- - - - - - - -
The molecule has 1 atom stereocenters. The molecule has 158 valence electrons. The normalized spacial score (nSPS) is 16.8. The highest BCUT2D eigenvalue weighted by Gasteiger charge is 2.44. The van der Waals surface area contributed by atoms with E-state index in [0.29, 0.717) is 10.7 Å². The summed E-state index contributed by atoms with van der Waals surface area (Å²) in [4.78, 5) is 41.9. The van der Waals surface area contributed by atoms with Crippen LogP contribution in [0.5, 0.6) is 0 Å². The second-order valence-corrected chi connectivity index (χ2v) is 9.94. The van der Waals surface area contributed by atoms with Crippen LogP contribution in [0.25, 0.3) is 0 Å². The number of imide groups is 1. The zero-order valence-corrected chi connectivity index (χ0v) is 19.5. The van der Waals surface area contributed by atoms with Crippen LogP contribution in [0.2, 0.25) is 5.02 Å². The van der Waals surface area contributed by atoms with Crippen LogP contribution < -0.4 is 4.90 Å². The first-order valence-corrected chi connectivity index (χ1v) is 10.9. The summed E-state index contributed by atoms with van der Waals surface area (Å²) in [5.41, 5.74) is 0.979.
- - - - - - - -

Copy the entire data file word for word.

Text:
The molecule has 1 atom stereocenters. The molecule has 158 valence electrons. The normalized spacial score (nSPS) is 16.8. The highest BCUT2D eigenvalue weighted by Gasteiger charge is 2.44. The van der Waals surface area contributed by atoms with E-state index in [0.29, 0.717) is 10.7 Å². The summed E-state index contributed by atoms with van der Waals surface area (Å²) in [4.78, 5) is 41.9. The van der Waals surface area contributed by atoms with Crippen LogP contribution in [0.5, 0.6) is 0 Å². The second-order valence-corrected chi connectivity index (χ2v) is 9.94. The van der Waals surface area contributed by atoms with Crippen LogP contribution in [0.25, 0.3) is 0 Å². The number of imide groups is 1. The zero-order valence-corrected chi connectivity index (χ0v) is 19.5. The van der Waals surface area contributed by atoms with Crippen LogP contribution in [0.2, 0.25) is 5.02 Å². The van der Waals surface area contributed by atoms with Crippen LogP contribution < -0.4 is 4.90 Å². The first-order valence-corrected chi connectivity index (χ1v) is 10.9. The summed E-state index contributed by atoms with van der Waals surface area (Å²) in [5.41, 5.74) is 0.979.